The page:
STUMP » Articles » Public Pensions Watch: Alternative Asset Classes, pt 5 of many, Some Boosterism » 6 September 2014, 01:58

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Public Pensions Watch: Alternative Asset Classes, pt 5 of many, Some Boosterism  


6 September 2014, 01:58

I will be getting back to tales of Alternative Asset woes in public pensions, but let’s take a break for some boosterism.

After I had written parts 1 – 4 of this series, I came across this article ranking state pension fund performance

The latest research from Cliffwater, a Los Angeles-based alternative asset consultant to institutional investors, claims the best-performing public retirement funds have above-average allocations to alternative asset classes.

The top 25 performing funds over a 10-year annualized period had an average allocation of 29 percent to alternatives, according to Cliffwater. By comparison, the average allocation to alternatives was 25 percent for all public pension funds.

The one notable exception to the trend was the Oklahoma Teachers retirement fund, which happens to be the top-performing fund on Cliffwater’s ranking after posting a 10-year annualized return of 8.8 percent. Cliffwater’s analysts said the selection of traditional managers accounted for the fund’s performance.

There is no arguing institutional investors’ growing interest in alternatives in recent years. Last year, state pension funds added another 1 percent to alternatives, mostly moving money from fixed-income.

In 2006, the average public fund allocated a mere 10 percent to alternatives, significantly lower than today’s average.

Of course, why did they need alternatives then, when they had their AAA-rated structured securities filling out their bond portfolios? And regular equities were going great guns?

Which all fell apart in fall 2008.

I will pull out two that specify a relatively high amount of alternative assets:

4. Missouri State Employees Retirement System

10-year annualized return: 8.4 percent

The Missouri State Employees Retirement System fund oversees more than $8 billion. Its website says that its alternative allocation (24.1 percent) was almost equal to its public equity allocation (25 percent).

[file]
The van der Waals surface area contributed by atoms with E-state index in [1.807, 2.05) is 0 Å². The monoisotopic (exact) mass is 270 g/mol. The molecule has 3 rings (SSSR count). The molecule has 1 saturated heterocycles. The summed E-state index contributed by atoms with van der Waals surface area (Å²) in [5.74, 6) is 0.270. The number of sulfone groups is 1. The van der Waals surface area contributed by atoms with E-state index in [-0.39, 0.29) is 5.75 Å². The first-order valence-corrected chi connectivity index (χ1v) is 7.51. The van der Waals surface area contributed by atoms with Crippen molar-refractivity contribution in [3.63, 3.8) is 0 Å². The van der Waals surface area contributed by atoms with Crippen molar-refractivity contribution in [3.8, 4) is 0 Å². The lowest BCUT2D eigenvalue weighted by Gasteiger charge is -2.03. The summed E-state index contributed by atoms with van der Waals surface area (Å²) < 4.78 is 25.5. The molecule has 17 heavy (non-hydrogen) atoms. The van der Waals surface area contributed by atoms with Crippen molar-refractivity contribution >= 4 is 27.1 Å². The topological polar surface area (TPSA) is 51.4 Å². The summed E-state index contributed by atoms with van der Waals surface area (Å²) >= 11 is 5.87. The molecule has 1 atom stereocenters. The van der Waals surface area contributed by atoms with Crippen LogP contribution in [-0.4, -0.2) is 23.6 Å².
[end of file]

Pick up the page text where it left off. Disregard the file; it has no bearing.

9. Massachusetts Pension Reserve Investment Management Board

10-year annualized return: 8.1 percent

Private equity, hedge funds and real estate investments each occupied 10 percent of the allocation pie in the Massachusetts retirement system funds, as of the latest data in 2013. Including 4 percent holdings in natural resources, that puts alternative assets at roughly 34 percent. The funds oversee $60.6 billion in assets.

I do want to make something clear: “alternative” assets are not, in and of themselves, scams or even necessarily inappropriate for pensions.

However, there are aspects that make them questionable for use in public pensions, especially in states with a long history of official corruption and also in states where the funded position is poor. It is also very questionable when such high percentages are allocated to these asset classes.

The whole point of the assets being “alternative” is that there is no broad, liquid market in these assets, and in the case of many of the hedge funds and private equity funds, investors are restricted from removing their investments for a certain period of time.

This makes a certain amount of sense, but if one must have cash flow paid to pensioners, you can see how this can become a problem if the pension plan can’t even liquidate a large percentage of its supposed assets.

The point is that investing in alternatives requires more sophistication and a lot more investment discipline than using market-traded stocks and bonds.

When it goes well, it can be a boon to the funds, but when it goes poorly, it can be disastrous.

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